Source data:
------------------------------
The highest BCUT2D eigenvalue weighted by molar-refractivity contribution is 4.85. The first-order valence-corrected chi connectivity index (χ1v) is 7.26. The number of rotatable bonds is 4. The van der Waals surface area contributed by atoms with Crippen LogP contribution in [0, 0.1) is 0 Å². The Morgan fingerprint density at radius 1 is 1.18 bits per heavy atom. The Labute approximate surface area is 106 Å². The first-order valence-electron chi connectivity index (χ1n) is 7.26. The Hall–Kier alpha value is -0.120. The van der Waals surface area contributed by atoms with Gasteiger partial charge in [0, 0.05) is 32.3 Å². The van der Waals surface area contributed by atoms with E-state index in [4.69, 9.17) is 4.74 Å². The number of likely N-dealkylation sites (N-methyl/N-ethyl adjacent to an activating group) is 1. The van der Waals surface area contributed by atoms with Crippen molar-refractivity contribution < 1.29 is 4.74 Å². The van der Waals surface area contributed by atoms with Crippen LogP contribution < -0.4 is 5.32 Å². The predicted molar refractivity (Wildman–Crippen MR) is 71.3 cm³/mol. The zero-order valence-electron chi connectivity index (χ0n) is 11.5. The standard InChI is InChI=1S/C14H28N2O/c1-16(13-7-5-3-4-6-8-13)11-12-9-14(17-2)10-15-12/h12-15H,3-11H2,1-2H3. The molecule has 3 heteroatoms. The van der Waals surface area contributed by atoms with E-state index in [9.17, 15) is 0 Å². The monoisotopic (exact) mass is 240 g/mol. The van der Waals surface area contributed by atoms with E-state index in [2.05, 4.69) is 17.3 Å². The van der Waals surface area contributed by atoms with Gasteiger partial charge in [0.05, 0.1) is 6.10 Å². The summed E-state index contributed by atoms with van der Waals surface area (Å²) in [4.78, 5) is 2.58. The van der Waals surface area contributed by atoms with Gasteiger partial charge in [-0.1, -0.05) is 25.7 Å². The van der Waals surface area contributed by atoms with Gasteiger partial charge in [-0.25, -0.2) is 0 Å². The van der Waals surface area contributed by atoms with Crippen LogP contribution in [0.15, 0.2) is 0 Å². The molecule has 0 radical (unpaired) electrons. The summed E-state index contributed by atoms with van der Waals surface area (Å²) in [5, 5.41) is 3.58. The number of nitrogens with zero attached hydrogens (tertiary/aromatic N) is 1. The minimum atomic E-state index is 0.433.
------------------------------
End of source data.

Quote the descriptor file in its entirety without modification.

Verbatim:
The highest BCUT2D eigenvalue weighted by molar-refractivity contribution is 4.85. The first-order valence-corrected chi connectivity index (χ1v) is 7.26. The number of rotatable bonds is 4. The van der Waals surface area contributed by atoms with Crippen LogP contribution in [0, 0.1) is 0 Å². The Morgan fingerprint density at radius 1 is 1.18 bits per heavy atom. The Labute approximate surface area is 106 Å². The first-order valence-electron chi connectivity index (χ1n) is 7.26. The Hall–Kier alpha value is -0.120. The van der Waals surface area contributed by atoms with Gasteiger partial charge in [0, 0.05) is 32.3 Å². The van der Waals surface area contributed by atoms with E-state index in [4.69, 9.17) is 4.74 Å². The number of likely N-dealkylation sites (N-methyl/N-ethyl adjacent to an activating group) is 1. The van der Waals surface area contributed by atoms with Crippen molar-refractivity contribution < 1.29 is 4.74 Å². The van der Waals surface area contributed by atoms with Crippen LogP contribution < -0.4 is 5.32 Å². The predicted molar refractivity (Wildman–Crippen MR) is 71.3 cm³/mol. The zero-order valence-electron chi connectivity index (χ0n) is 11.5. The standard InChI is InChI=1S/C14H28N2O/c1-16(13-7-5-3-4-6-8-13)11-12-9-14(17-2)10-15-12/h12-15H,3-11H2,1-2H3. The molecule has 3 heteroatoms. The van der Waals surface area contributed by atoms with E-state index in [9.17, 15) is 0 Å². The monoisotopic (exact) mass is 240 g/mol. The van der Waals surface area contributed by atoms with E-state index in [2.05, 4.69) is 17.3 Å². The van der Waals surface area contributed by atoms with Gasteiger partial charge in [0.05, 0.1) is 6.10 Å². The summed E-state index contributed by atoms with van der Waals surface area (Å²) in [4.78, 5) is 2.58. The van der Waals surface area contributed by atoms with Gasteiger partial charge in [-0.1, -0.05) is 25.7 Å². The van der Waals surface area contributed by atoms with Gasteiger partial charge in [-0.25, -0.2) is 0 Å². The van der Waals surface area contributed by atoms with Crippen LogP contribution in [0.15, 0.2) is 0 Å². The molecule has 0 radical (unpaired) electrons. The summed E-state index contributed by atoms with van der Waals surface area (Å²) in [5, 5.41) is 3.58. The number of nitrogens with zero attached hydrogens (tertiary/aromatic N) is 1. The minimum atomic E-state index is 0.433.